While I looked forward to the thaw, it brought its own challenges. Melting snow turns to ice. I only had one fall this winter, which I count as a huge success.
While spring, summer, and fall have their challenges on the farm, those challenges are just made easier because you are not in a fight to stay warm and safe from the elements like you must do in the winter. One winter challenge that I always dread is that so much of what I do requires that I take my gloves off. It is amazing how fast your fingers will freeze and become useless. I try my best to keep my gloves on as much as possible, but opening gates, locks, connecting water hoses and such requires me to remove my gloves. I am always cautious when working with metal pieces with my gloves off in the winter. More than once, I have had my hands or fingers stick or freeze to a metal lock, gate latch, or water hydrant. I can tell you that once your bare skin sticks to a piece of metal, your mind will immediately go to the scene in A Christmas Story where the little kid gets his tongue stuck on the light pole.
You know the pain; you can feel the pain even if you have never had such pain. Can you imagine the amount of pain it must be to have your tongue frozen to something? That has got to hurt. I am very sympathetic, because I have had to peel my fingertips from a metal gate or latch before. Of course, it is only natural to believe such trauma and pain could only happen in winter, but you would be wrong. Now I am not really a believer in bad luck; I just think things happen and sometimes bad things happen in greater frequency to certain people. I tend to look at it more like life happens. Sometimes life is happy, sad, funny, chaotic, overwhelming, easy going, relaxing, or countless other amazing moments that all come together to create the roadmap to our Young Brandon and I at the rock by the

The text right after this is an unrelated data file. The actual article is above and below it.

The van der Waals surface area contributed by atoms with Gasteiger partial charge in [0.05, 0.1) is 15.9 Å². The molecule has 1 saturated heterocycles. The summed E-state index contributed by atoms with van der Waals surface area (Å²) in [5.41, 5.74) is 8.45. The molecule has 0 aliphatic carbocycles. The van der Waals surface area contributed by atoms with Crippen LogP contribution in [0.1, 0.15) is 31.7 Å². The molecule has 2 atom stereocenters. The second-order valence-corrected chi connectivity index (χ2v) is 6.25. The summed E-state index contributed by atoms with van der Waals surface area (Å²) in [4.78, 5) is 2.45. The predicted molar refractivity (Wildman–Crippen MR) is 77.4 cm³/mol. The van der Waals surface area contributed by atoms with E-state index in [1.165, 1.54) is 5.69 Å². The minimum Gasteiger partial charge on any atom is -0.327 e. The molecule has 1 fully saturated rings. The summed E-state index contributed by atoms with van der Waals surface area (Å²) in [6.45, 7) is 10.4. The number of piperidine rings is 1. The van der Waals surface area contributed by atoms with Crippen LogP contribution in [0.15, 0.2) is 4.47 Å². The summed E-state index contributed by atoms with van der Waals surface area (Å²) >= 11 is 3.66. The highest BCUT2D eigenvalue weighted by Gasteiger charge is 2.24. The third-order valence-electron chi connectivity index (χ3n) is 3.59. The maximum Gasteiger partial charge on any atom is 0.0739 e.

lives. Some memories you look back on with pond with my Great Dane, Jason. The birch
more fondness than others. trees are long gone, but the big rock is still a
favorite spot to hang out.
One fond memory I have is the birth of my first nephew, Brandon. He was born in October 1988. I had just moved onto my farm in August of that year. I use his birth as a mile marker in my life. Brandon will turn thirty-three this year, so I know I have been here, living life on the farm, for thirty-three years this fall. Being able to share the joys of the farm with Brandon as he grew up has been a true bright spot in all that I have done. Now that he is grown and has a son, Brycen, it, like life, has come full circle, providing me an abundance of riches that I only could have dreamed of back when I was ten and first wanted to become a farmer.
One time when Brandon was little, probably three or four years old, I am not sure why, but of all the things that we could have been doing, my mom and I were bra shopping and Brandon was with us. This still remains one of my least-favorite things to do, bra shop; but for some reason, it needed to be done, and I had my young nephew with me. Like all small kids, he was entertaining himself weaving in and out of the clothes racks when he stopped and was mesmerized by the mannequin wearing nothing but a fancy bra and underwear. Proving the apple does not fall far from the tree, my sweet little nephew, with jaw wide open and his eyes bulging, shouts––no, not just a normal talking voice–– the kid shouts, “Look at those ta-tas.” I am certain I turned a brighter shade of red than the scarlet undies. Now I would laugh, but back then I was embarrassed and sure that everyone within two hundred feet of the lingerie department had overheard this youngster shouting about ta-tas. To this day, I cannot walk past a store mannequin and not think about this moment-in-time without laughter in my heart.